Applications

Figure 3: Great Danes

Cancer research in canines is giving medical professionals a greater understanding of cancer in both humans and animals. By knowing how different types of cancer grow, researchers can develop more specific and effective treatments. It also becomes easier to prevent the disease as they identify more causes. Now, Laura does not feel so alone. She has her best friend by her side, sharing the same struggles and helping her in more ways than she ever knew.

In Brief:

  • Bone cancer is extremely prevalent in large dogs, especially Great Danes.
  • Osteosarcomas are the most common bone tumors in both humans and canines.
  • Because of the similar characteristics between human and canine disease and lifestyle, canines are accurate models for human cancers.
  • In past studies, Great Danes have yielded important information about cancer in both humans and dogs.

Works Cited

This article was written by cYw21. As always, before leaving a response to this article please view our Rules of Conduct. Thanks! -cYw Editorial Staff

cYw21

Author: cYw21

Hi everyone and welcome to cYw! I am a first year writer for the blog and excited to be published! I enjoyed having the chance to research osteosarcomas in canines and I hope this topic is as fascinating and important to you as it is to me. An article I read on cYw last year was actually the inspiration behind my research I conducted on chlorophyll this year! I hope that everyone who visits this blog can utilize the information they learn to do something meaningful. Besides writing for cYw, I enjoy doing my own independent research relating to cancer. I also play varsity field hockey and am involved in debate team and Model UN.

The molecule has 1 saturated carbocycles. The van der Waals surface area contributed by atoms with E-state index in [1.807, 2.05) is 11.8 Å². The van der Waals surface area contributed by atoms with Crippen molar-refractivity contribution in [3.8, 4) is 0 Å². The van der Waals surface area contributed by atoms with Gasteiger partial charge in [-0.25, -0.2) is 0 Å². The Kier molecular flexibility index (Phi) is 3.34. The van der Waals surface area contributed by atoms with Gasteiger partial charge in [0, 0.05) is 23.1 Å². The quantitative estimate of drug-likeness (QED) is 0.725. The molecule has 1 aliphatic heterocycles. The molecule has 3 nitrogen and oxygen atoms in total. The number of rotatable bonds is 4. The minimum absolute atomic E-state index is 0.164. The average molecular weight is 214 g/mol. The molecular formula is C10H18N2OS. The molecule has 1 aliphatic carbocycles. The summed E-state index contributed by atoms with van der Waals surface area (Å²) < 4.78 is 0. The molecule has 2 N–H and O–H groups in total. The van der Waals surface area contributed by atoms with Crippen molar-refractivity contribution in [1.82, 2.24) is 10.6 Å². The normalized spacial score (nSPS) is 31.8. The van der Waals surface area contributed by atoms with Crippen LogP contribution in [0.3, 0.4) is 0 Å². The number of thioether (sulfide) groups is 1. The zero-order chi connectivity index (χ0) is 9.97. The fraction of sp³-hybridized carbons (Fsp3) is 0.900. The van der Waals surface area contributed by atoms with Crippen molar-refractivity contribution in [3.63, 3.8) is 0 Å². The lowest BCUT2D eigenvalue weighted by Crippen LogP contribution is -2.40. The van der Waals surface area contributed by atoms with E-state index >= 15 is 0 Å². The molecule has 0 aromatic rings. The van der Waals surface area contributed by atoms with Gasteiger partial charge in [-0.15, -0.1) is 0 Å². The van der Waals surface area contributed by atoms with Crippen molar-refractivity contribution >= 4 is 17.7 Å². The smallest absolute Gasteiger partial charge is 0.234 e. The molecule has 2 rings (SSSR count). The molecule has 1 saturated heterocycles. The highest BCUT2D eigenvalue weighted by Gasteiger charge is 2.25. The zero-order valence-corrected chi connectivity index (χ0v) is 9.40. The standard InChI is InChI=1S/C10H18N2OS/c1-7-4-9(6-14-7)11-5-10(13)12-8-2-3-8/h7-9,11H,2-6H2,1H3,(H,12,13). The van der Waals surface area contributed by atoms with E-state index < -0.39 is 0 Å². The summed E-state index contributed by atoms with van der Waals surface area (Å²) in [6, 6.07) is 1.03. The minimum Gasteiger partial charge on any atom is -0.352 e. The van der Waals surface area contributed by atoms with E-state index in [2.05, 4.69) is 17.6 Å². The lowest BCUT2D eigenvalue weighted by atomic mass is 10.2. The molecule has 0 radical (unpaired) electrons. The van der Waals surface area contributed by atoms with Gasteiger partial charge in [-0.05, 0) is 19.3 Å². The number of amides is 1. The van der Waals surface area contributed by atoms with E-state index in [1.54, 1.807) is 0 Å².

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2 Comments

  1. My 7 year old great dane Betty (today is her bday) was diagnosed with osteosarcoma on June 17. My mom is a vegan and believes in alternative medicine for curing human as well as animal disease. We are working hard to find the best food/ supplements to help her. We are in nj. And would travel to pa in a heartbeat if there were any help available. We are limited in funds and would feed her meat if it helped her. She is getting worse quickly so please let me know if you have any insight. Thank you- Kristin

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  2. I think it’s great that scientists are making comparisons between the Great Dane’s Osteosarcoma with human Osteosarcoma. Now that we are able to make connections and have an accurate model for Osteosarcoma in humans, it should now be easier to create treatments for humans based on the Great Dane genetic makeup. A cure for dog Osteosarcoma will most likely come first, but even that is a step in the right direction for this bone caner in humans. Research for this disease was desperately needed, as this cancer is more common in dogs, and is slowly affecting humans. Not many know of this type of cancer, but it is a growing issue. Now with the proper comparisons and research, there is one step closer to a cure both in animals and humans.